On Thu, 17 Dec 1998 mcmanus at appliedtheory.com wrote:
> In a previous episode Rodent of Unusual Size said...
> :: > 1. MAY a server discard the message body of a POST request with no
> :: > Content-Length?
> :: [Opinion] No. The message-body is an integral part of
> :: the request, and cannot be silently ignored. The server
> :: should return a 411 (Length Required) instead.
>> Section 4.4 (http rev6):
>> All HTTP/1.1 applications that receive entities MUST accept the
> "chunked" transfer-coding (section 3.6), thus allowing this
> mechanism to be used for messages when the message length cannot be
> determined in advance.
>> so, imho, it must take it and use it.
>> http-wg: upon reflection, I actually can't think of any reason why a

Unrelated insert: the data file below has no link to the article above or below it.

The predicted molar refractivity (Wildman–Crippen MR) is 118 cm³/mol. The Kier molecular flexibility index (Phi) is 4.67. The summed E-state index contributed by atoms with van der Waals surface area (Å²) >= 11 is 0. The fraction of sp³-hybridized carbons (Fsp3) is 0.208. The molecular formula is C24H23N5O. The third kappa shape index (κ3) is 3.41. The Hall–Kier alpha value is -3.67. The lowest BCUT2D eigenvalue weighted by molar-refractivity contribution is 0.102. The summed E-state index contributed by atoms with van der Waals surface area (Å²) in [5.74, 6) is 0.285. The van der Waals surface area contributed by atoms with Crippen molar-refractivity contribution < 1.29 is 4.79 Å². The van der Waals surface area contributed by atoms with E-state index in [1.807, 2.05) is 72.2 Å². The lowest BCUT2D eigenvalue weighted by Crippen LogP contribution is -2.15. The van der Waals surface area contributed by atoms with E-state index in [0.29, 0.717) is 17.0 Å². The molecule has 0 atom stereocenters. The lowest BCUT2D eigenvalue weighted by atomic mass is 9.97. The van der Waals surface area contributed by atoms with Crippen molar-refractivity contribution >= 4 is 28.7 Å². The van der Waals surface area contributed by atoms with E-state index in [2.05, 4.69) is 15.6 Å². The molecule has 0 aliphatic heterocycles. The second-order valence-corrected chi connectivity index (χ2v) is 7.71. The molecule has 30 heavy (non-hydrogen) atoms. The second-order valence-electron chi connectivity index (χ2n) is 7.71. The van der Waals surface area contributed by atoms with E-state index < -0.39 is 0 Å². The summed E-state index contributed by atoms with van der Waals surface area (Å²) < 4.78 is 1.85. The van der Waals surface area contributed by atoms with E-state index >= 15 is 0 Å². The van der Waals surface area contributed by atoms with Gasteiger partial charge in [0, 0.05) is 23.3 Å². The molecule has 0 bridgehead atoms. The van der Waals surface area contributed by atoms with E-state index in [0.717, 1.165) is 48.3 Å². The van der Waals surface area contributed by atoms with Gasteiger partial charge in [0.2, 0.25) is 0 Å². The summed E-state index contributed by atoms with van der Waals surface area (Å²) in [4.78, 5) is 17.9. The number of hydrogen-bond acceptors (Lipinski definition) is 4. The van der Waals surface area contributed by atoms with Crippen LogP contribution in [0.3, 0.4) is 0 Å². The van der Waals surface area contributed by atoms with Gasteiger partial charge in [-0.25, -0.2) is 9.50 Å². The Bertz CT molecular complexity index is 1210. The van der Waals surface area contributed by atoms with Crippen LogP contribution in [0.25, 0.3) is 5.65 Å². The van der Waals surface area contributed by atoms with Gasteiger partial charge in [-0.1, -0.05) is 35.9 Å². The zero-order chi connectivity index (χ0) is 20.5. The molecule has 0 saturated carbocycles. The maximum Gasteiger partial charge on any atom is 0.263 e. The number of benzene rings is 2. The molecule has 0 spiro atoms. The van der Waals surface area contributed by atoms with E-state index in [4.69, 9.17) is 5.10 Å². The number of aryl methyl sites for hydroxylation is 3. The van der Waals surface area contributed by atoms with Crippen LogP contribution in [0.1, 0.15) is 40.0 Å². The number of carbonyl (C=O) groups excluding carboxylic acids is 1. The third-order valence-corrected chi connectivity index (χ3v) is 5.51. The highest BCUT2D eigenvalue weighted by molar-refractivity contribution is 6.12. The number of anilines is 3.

> server would ever send 411... About the best I can come up with is a
> complete request (sans body) that has been sent that does hold any of
> the criteria set forth in 4.4.. but it's not really CL that's needed
> there, it's something that meets the 4.4 criteria..
>> our server actually does issue 411 for the above case, but in
> retrospect I'm not really sure that's right.
>> The archives didn't clear this up for me.. any recollections?
In my opinion, Ken Coar is correct in saying that for a server to
be *both* HTTP/1.1 compliant and CGI/1.1 compliant it MUST buffer
chunked POST data and provide a Content-Length for the CGI script.
My recollection is that some servers chose not to be completely
CGI/1.1 compliant to avoid the buffering. The 411 header was a
way to be HTTP/1.1 compliant and indicate their rejection of
chunked POST data.
For example, I have heard that Apache rejects chunked POST data,
but I have not personally verified this.
john at math.nwu.edu